Biohacker’s Office


Proper work ergonomics is important for work productivity, mood, and work motivation. These days, many people have headaches, lower back pain, neck pain, and fatigue at work, and the causes often relate to poor work ergonomics and stress. Over time, unergonomic work posture can cause significant deterioration of the cervical spine and musculoskeletal alignments. When you optimize your work station, you improve your ability to work and function longer. Most importantly, you will enjoy your work more when you are not in distress due to constant ache and pain. Office environment optimization is a key part of the biohacker’s way of improving health and productivity at work. This article summarizes the essential ways of optimizing the work environment.

Height adjustable standing desk

A standing desk allows you to stand part of the working day. The health risks of sitting for long periods are noteworthy: in one study, those who sat in stretches less than 30 minutes had a 55 % lower risk of death compared to those who sat for more than 30 minutes. Standing part of the working day improves the lymphatic and blood circulation and increases calorie expenditure and can help to manage weight. A standing desk is a great way to straighten the spine and prevent cervical tilt and pressure on intervertebral discs and pubic bone, which can lead to chronic back problems and even infertility.

The standing desk can be adjusted to your height and preferred position. Today, various types of standing desks and even treadmill desks may be found at furniture stores for moderate prices. There are also portable solutions which you can take with for example to a remote office or summer cottage. If you have previously spent the whole working day sitting, the general recommendation is to change to the standing position gradually. A good start is to stand half the time – for example, you could stand for 30 minutes, followed by 30 minutes of sitting. Increase the proportion of standing incrementally until you stand (or walk) for most of the workday. Listen to your body – excessive standing can also cause physiological problems. 

Standing mat

People often prefer sitting to standing because standing can cause strain to feet, legs, hips, and back. Sometimes standing in a static posture can also cause stiffness to the neck and shoulders. Standing mat (also called a comfort mat or an anti-fatigue mat) is designed to prevent these strains by allowing natural movement to leg muscles and hip joints. This improves blood and lymph circulation and can also help burn more calories. Natural movement is encouraged by a soft surface or a flexible board design.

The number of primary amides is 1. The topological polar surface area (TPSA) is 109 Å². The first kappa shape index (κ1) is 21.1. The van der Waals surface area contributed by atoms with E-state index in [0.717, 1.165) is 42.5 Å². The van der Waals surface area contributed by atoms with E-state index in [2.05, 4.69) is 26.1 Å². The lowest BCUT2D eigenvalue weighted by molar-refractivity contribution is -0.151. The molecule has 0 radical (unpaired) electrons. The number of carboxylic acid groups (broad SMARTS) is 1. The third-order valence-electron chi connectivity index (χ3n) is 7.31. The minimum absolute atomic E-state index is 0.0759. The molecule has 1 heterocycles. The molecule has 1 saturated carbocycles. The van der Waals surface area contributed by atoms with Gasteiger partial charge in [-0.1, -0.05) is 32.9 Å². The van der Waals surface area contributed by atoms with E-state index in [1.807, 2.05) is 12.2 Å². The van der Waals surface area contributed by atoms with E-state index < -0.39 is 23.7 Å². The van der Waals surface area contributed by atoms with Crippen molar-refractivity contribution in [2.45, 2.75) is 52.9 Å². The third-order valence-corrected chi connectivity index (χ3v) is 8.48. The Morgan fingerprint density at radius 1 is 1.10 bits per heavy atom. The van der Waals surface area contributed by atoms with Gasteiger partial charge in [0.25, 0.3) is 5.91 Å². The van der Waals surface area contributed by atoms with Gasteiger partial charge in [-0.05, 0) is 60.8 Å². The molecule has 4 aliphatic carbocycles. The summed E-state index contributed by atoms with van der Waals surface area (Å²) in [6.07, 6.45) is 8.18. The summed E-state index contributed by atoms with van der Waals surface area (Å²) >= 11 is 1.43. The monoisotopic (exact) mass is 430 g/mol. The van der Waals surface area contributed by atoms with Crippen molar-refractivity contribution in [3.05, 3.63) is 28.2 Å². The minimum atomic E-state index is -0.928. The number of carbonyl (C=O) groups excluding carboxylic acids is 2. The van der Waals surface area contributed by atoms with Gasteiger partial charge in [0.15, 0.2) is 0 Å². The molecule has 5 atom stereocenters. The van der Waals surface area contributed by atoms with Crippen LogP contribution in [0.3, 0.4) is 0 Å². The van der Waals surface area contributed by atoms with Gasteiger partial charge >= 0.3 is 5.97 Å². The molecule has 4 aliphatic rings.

A two-part saddle chair

Many offices are equipped with chairs that may cause harm to genitals and lower back. People typically sit tilting their upper body and shoulders forward. This squashes nerves and blood vessels in the thighs, buttocks, pelvis, and the genital area. Women are used to sitting withlegs crossed which also impairs blood circulation increasing health risks. A two-part saddle chair is a chair that is designed to cause the least harm to the genital area. For men, a two-part saddle chair reduces pressure at the base of the penis and lowers testicular temperature improving sperm count. A two-part saddle-chair encourages both men and women to tilt the pelvis forward reducing pressure on the pubic bone and genitals.

External monitor and/or keyboard

One of the most common problems with a laptop is the keyboard which is attached or too close to the monitor. It forces a trade-off between an ergonomic neck and shoulder/wrist posture. The solution is to have an external keyboard or an external monitor (or both) which allows you to lift the monitor higher for optimal neck posture. The monitor should be at eye levels or just slightly lower and it should be around 50–70 cm (20–28 inches) from the face and slightly tilted back.

Ergonomic mouse

An ergonomic mouse helps reduce wrist fatigue and distress. The first step in optimizing mouse ergonomics is to get an external mouse if you’re using a laptop. Most people are used to a mouse with two buttons and a scroll wheel. Vertical and upright mouses (increasing mouse height and angling the mouse top) can reduce forearm pronation and wrist fatigue compared to a traditional flat mouse.

Active noise-canceling headphones

Studies show that sound pollution is one major source of distress in workplaces. Active noise-cancelling (ANC) headphones have a technology that reduces environmental noises, especially very high pitch and low pitch sounds while emphasizing mid frequencies. This can promote nervous system balance and ease distress, especially when working in an open office or nearby traffic. ANC-headphones can also be used in airports, city environments, or other noisy environments.

Phone stand